A DAD whose daughter was killed by a rogue elephant during a holiday in Thailand told of his fresh pain today after another British tourist’s death there.
And Geoff Taylor said that this week’s incident, in which 36-year-old Scot Gareth Crowe was gored and trampled to death, was a tragedy waiting to happen because few lessons have been learnt since 20-year-old Andrea died.
It is now 16 years since the trainee nurse from Billinge was fatally gored while she, Geoff and her sister Helen were spectating with other tourists at the Nong Nuch Animal Park.
Helen in particular has since campaigned against the keeping of elephants in captivity in the far eastern country, winning support from animal charities.
But at his home in School Brow today, Mr Taylor said: “You hope against hope but, really, I knew this would happen again one day.
“And hearing about that poor man brought it all back.
You hope against hope but, really, I knew this would happen again one dayGeoff Taylor
“The last 16 years have flown; I think about Andrea every day. And you would have thought that lessons had been learnt in all that time. But there doesn’t appear to have been any improvement to safety measures taken in Thailand.”
Andrea was sitting among audience members watching elephants put through their paces by their handlers in 2000 when a bull in “must” charged at the group. All three were injured and doctors were unable to save Andrea.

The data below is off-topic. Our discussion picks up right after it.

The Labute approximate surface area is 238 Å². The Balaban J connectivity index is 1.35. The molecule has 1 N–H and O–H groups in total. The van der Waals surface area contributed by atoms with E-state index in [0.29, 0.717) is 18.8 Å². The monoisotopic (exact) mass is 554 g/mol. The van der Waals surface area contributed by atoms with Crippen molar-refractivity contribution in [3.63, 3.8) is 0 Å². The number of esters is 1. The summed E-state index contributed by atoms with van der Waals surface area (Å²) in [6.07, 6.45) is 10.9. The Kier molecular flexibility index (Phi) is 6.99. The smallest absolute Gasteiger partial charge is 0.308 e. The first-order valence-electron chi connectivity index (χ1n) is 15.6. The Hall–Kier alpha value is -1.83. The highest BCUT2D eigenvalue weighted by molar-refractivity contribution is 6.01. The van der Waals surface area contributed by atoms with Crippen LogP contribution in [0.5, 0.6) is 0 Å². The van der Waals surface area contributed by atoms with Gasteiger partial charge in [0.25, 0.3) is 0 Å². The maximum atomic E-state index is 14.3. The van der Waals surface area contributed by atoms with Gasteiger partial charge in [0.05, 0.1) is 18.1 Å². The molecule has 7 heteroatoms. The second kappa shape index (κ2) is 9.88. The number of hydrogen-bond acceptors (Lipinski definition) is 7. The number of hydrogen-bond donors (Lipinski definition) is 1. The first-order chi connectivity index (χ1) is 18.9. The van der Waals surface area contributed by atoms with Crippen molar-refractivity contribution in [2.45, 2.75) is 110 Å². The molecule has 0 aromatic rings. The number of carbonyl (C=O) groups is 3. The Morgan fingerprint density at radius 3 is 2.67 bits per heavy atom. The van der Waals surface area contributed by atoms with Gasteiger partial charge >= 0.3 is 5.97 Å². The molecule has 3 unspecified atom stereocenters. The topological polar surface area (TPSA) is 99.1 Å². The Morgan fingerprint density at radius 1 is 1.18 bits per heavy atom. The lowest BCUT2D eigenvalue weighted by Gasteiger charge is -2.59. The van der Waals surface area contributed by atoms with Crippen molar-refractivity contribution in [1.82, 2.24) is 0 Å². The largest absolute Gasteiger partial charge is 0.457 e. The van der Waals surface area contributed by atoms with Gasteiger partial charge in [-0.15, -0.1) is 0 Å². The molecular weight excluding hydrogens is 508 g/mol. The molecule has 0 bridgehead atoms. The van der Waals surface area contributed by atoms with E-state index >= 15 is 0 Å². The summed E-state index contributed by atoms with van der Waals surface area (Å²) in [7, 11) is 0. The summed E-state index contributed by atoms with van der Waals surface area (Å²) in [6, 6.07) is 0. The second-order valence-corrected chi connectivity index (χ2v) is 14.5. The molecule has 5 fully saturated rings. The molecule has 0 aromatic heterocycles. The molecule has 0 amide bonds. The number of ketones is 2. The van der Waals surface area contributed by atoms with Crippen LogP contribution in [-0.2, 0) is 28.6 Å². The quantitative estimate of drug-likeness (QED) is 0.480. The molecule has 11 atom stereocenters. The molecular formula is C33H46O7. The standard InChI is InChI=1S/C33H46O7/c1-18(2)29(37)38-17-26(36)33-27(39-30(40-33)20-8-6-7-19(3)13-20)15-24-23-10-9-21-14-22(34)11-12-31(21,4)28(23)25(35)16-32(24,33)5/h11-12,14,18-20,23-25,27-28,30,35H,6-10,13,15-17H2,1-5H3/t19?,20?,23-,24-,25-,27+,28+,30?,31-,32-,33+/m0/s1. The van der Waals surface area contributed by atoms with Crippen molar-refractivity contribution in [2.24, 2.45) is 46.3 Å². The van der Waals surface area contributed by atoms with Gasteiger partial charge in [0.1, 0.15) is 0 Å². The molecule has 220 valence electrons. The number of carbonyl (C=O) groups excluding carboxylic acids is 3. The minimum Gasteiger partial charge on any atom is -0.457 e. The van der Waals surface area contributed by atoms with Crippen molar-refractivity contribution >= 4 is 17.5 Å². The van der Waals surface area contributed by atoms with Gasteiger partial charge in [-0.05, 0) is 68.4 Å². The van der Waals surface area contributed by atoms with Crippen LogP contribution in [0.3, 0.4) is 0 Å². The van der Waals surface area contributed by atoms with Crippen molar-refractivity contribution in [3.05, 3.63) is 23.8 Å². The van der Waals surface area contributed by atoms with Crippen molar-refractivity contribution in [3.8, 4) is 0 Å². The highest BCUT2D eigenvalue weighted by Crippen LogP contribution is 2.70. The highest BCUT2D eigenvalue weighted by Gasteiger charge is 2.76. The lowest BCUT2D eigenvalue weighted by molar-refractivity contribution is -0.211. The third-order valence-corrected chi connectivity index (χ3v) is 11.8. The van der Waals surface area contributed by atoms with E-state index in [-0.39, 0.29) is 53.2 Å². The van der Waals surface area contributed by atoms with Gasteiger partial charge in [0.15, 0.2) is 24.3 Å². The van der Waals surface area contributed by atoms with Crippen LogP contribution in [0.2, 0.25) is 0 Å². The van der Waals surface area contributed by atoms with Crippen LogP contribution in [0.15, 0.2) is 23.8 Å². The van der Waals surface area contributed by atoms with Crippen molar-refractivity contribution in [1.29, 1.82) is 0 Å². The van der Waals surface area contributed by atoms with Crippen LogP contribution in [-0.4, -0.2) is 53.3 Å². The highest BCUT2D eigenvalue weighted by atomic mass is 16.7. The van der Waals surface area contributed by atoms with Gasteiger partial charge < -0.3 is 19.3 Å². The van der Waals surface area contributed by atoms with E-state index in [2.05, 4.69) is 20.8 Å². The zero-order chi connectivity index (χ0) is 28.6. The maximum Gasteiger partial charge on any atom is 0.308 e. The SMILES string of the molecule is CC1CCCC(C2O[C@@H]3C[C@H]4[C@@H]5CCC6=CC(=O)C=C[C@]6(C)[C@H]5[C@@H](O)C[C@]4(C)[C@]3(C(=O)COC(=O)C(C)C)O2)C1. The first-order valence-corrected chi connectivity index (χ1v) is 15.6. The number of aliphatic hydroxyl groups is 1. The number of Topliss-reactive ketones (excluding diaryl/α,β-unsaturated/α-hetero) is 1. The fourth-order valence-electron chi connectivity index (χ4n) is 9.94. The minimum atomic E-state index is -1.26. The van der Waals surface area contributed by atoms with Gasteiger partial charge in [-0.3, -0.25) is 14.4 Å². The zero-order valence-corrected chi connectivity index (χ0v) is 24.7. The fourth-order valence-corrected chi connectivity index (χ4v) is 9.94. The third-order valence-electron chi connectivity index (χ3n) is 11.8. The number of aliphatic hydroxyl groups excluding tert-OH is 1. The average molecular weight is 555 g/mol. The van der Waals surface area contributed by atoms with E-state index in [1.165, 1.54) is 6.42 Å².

Mr Crowe is understood to have been on an elephant trek with his teenaged daughter when he was thrown from his mount and then both trampled and gored with the animal’s tusk.
Mr Taylor said: “We went into that situation blind and had we known of the dangers would never have gone to that show.
“The family of Mr Crowe must be in a similar state and they probably went into this situation blind too. But lessons have to be learnt. Elephants are wild animals and shouldn’t be used for public entertainment.
“I know it’s very difficult out there. In a relatively poor country, performing elephants will be some people’s livelihoods and if you banned that sort of entertainment what would happen to the animals? Would they be destroyed?
“There are a lot of elephants in Thailand and they are the national emblem. The cow elephants are usually pretty docile. I’ve seen people picked up by them with their trunks. But the bulls can suddenly turn very nasty.”